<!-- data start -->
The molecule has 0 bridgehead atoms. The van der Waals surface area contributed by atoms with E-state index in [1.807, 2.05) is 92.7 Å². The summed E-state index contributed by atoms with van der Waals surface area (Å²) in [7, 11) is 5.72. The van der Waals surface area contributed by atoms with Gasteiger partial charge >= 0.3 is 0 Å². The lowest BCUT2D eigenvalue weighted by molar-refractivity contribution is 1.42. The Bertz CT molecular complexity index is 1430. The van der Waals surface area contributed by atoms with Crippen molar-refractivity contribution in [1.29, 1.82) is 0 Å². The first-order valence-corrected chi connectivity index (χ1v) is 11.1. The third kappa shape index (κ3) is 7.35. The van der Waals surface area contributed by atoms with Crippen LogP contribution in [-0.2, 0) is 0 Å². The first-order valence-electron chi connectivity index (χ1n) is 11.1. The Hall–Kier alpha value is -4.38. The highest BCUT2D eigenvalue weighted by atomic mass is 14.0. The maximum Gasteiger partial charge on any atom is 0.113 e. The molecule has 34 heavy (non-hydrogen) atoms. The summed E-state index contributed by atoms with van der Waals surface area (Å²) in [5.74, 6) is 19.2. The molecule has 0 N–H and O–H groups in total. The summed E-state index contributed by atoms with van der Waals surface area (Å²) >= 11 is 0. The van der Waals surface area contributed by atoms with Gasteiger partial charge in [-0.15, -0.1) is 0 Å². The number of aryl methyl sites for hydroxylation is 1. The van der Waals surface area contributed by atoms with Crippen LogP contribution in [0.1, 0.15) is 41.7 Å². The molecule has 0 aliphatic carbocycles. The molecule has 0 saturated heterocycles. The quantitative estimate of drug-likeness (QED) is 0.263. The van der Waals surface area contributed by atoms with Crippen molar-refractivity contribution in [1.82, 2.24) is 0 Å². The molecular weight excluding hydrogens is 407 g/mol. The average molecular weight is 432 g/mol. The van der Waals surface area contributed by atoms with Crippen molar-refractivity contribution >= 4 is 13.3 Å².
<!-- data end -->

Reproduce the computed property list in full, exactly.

The molecule has 0 bridgehead atoms. The van der Waals surface area contributed by atoms with E-state index in [1.807, 2.05) is 92.7 Å². The summed E-state index contributed by atoms with van der Waals surface area (Å²) in [7, 11) is 5.72. The van der Waals surface area contributed by atoms with Gasteiger partial charge >= 0.3 is 0 Å². The lowest BCUT2D eigenvalue weighted by molar-refractivity contribution is 1.42. The Bertz CT molecular complexity index is 1430. The van der Waals surface area contributed by atoms with Crippen molar-refractivity contribution in [1.29, 1.82) is 0 Å². The first-order valence-corrected chi connectivity index (χ1v) is 11.1. The third kappa shape index (κ3) is 7.35. The van der Waals surface area contributed by atoms with Crippen LogP contribution in [-0.2, 0) is 0 Å². The first-order valence-electron chi connectivity index (χ1n) is 11.1. The Hall–Kier alpha value is -4.38. The highest BCUT2D eigenvalue weighted by atomic mass is 14.0. The maximum Gasteiger partial charge on any atom is 0.113 e. The molecule has 34 heavy (non-hydrogen) atoms. The summed E-state index contributed by atoms with van der Waals surface area (Å²) in [5.74, 6) is 19.2. The molecule has 0 N–H and O–H groups in total. The summed E-state index contributed by atoms with van der Waals surface area (Å²) >= 11 is 0. The van der Waals surface area contributed by atoms with Gasteiger partial charge in [-0.15, -0.1) is 0 Å². The number of aryl methyl sites for hydroxylation is 1. The van der Waals surface area contributed by atoms with Crippen LogP contribution in [0.1, 0.15) is 41.7 Å². The molecule has 0 aliphatic carbocycles. The molecule has 0 saturated heterocycles. The quantitative estimate of drug-likeness (QED) is 0.263. The van der Waals surface area contributed by atoms with Crippen molar-refractivity contribution in [1.82, 2.24) is 0 Å². The molecular weight excluding hydrogens is 407 g/mol. The average molecular weight is 432 g/mol. The van der Waals surface area contributed by atoms with Crippen molar-refractivity contribution >= 4 is 13.3 Å².